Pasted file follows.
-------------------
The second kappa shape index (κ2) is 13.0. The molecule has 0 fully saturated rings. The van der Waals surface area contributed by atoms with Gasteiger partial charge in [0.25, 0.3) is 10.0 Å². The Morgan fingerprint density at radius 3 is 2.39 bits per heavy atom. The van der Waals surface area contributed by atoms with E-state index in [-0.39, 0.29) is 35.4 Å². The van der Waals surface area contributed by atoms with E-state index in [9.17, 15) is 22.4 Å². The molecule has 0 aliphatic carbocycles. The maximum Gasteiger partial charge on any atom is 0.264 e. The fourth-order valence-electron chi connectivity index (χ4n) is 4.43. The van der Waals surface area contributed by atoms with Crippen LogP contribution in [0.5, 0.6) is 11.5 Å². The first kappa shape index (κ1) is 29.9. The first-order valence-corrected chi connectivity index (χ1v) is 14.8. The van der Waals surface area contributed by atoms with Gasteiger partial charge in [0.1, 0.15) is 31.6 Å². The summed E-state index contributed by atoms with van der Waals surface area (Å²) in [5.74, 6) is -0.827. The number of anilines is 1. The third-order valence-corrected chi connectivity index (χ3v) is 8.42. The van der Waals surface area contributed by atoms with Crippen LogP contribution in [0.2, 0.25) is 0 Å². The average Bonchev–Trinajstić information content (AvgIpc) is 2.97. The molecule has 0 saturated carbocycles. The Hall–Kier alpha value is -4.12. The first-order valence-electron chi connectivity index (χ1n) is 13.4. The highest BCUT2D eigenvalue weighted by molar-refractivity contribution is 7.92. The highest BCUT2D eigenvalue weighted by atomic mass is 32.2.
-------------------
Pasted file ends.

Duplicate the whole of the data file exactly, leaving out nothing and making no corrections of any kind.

The second kappa shape index (κ2) is 13.0. The molecule has 0 fully saturated rings. The van der Waals surface area contributed by atoms with Gasteiger partial charge in [0.25, 0.3) is 10.0 Å². The Morgan fingerprint density at radius 3 is 2.39 bits per heavy atom. The van der Waals surface area contributed by atoms with E-state index in [-0.39, 0.29) is 35.4 Å². The van der Waals surface area contributed by atoms with E-state index in [9.17, 15) is 22.4 Å². The molecule has 0 aliphatic carbocycles. The maximum Gasteiger partial charge on any atom is 0.264 e. The fourth-order valence-electron chi connectivity index (χ4n) is 4.43. The van der Waals surface area contributed by atoms with Crippen LogP contribution in [0.5, 0.6) is 11.5 Å². The first kappa shape index (κ1) is 29.9. The first-order valence-corrected chi connectivity index (χ1v) is 14.8. The van der Waals surface area contributed by atoms with Gasteiger partial charge in [0.1, 0.15) is 31.6 Å². The summed E-state index contributed by atoms with van der Waals surface area (Å²) in [5.74, 6) is -0.827. The number of anilines is 1. The third-order valence-corrected chi connectivity index (χ3v) is 8.42. The van der Waals surface area contributed by atoms with Crippen LogP contribution in [0.2, 0.25) is 0 Å². The average Bonchev–Trinajstić information content (AvgIpc) is 2.97. The molecule has 0 saturated carbocycles. The Hall–Kier alpha value is -4.12. The first-order valence-electron chi connectivity index (χ1n) is 13.4. The highest BCUT2D eigenvalue weighted by molar-refractivity contribution is 7.92. The highest BCUT2D eigenvalue weighted by atomic mass is 32.2.